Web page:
A parachutist falls to Earth. Toby Kramer, a wannabe video-artist, is visited by one Zenna Briggs in his basement flat. Zenna represents the James and Zenna Briggs Arts Foundation, and wishes to see Toby’s work in progress: a film about a vanished IT contractor named Simon Vines. It mixes short interviews with Simon’s ex-wife Ally, his landlady Mrs Wales, and friend Sadaqat who lives in a psychiatric ward and believes that a staff-member, Doctor Marinus, is an incorporeal being. Zenna is captivated by Toby’s ‘Portrait of a Missing Man’ and gives Toby a fat banker’s draft.
Three months later. Zenna visits Toby for an update. Toby confesses he hasn’t found Simon Vines; but has identified a girl, Amber Jacquemain, whom Simon Vines met while visiting Sadaqat. Unfortunately, Amber has also vanished into thin air. Zenna guesses Simon and Amber eloped, but then Toby shows her video clips from Amber’s iPhone: this hedonistic montage includes Amber describing a dream of a sunken garden, where she’s innocent of certain crimes. Zenna hands over more money and leaves.
March. Zenna now wants to see a return on the Foundation’s investment. Toby claims that Simon and Amber were abducted. Sceptically, Zenna asks for proof. Toby shows new footage of Sadaqat, who now asserts that the missing man and woman were the victims of a hunter who uses the dream of a peaceful garden to entrap the tormented. Zenna now tells Toby that the Foundation wants nothing more to do with these paranoid delusions.
His mind unspooling, Toby Kramer wanders the city’s edges until he comes upon a bright door in the pillar of a flyover. Toby goes through, and finds a sunken garden – and Simon Vines, or at least a frozen image of him which, when touched, bursts into brief, staticky, verbal life. The mysterious Marinus enters. Toby accuses her of somehow incarcerating Simon in this place. Marinus denies the charge. A living hologram of Amber appears and gives an equally cryptic account of herself before freezing. Toby asks what Marinus gains from this: Marinus demands that the garden’s maker step forward…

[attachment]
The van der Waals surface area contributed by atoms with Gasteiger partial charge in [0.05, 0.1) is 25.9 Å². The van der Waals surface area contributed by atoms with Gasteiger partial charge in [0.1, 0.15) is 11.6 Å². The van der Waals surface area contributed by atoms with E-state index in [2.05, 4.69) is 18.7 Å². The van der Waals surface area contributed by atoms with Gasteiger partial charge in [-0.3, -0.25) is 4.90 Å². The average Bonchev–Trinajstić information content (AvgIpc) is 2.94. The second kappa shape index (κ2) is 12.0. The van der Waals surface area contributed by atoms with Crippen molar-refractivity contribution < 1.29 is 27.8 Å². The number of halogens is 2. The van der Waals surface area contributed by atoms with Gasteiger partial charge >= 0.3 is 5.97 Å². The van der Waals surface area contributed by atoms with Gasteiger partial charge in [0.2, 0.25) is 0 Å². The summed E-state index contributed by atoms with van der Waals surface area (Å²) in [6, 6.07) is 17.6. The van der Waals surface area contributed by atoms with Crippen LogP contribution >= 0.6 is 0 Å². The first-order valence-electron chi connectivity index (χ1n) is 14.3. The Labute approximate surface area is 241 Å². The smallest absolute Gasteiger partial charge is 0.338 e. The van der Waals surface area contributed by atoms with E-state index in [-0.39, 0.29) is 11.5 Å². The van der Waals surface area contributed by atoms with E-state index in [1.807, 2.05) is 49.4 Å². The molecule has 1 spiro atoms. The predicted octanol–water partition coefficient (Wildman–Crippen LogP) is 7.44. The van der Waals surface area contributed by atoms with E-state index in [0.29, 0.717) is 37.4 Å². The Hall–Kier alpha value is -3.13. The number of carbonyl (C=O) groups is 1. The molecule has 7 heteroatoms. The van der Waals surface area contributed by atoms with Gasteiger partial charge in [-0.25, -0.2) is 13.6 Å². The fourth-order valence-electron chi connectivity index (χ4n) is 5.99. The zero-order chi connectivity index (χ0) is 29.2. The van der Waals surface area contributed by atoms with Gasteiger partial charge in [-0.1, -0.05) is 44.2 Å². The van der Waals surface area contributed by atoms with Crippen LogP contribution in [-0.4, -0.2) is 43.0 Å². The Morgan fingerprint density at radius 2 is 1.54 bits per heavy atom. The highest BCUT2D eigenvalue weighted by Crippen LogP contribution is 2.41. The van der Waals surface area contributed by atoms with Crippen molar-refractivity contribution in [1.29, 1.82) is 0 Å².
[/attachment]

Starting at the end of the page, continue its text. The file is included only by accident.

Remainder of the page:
The garden, we learn, is an occult engine built by Zenna in the dusk between life and death. After half a year in world-time, nothing is left of the visitors but undying moths. Zenna reveals her back-story from an orphaned half-caste girlhood in the British Raj to an undying architect of the occult in the twenty-first century. Marinus threatens to detonate her own powers, thereby destroying the sunken garden and everyone in it, unless Zenna agrees to this deal: allow Toby free passage back to the world; award Simon and Amber a ‘retrial’; and allow Marinus to dismantle the garden. Zenna agrees to the deal.
Simon and Amber reveal their back-stories. Zenna tells Marinus that the deal is off, so Marinus breaches the sunken garden and collapses. Zenna makes a second announcement: she is here not in body but only in spirit. Her corporeal self is safe in Toby’s basement flat, through the vertical pond. She intends to build another sunken garden, rendering Marinus’ sacrifice futile. In the last possible moment, Toby exits the garden via the vertical pond, but there is one serious catch…
Some weeks later. Toby ruminates on his awkward fate as a man trapped inside Zenna’s now-mortal body. He replays a film, the last that he – or ‘she’ – will ever shoot: it shows Portia Jacquemain, Amber’s mother, describing how she learnt that Amber’s body was found; and recalls a day, long ago, when she and her daughter shared a moment of pure understanding. Next up is Simon, large as life, discussing his grief and self-blame over the cot-death of his daughter. He is dressed in parachuting gear, and Sadaqat and Mrs Wales wave him onto a light aircraft. Up it climbs. Out he jumps. Look at it, this… massive, unfair, beautiful, cruel, miraculous… World-Machine. Look at it. And you think, ‘I’m a part of this, too.’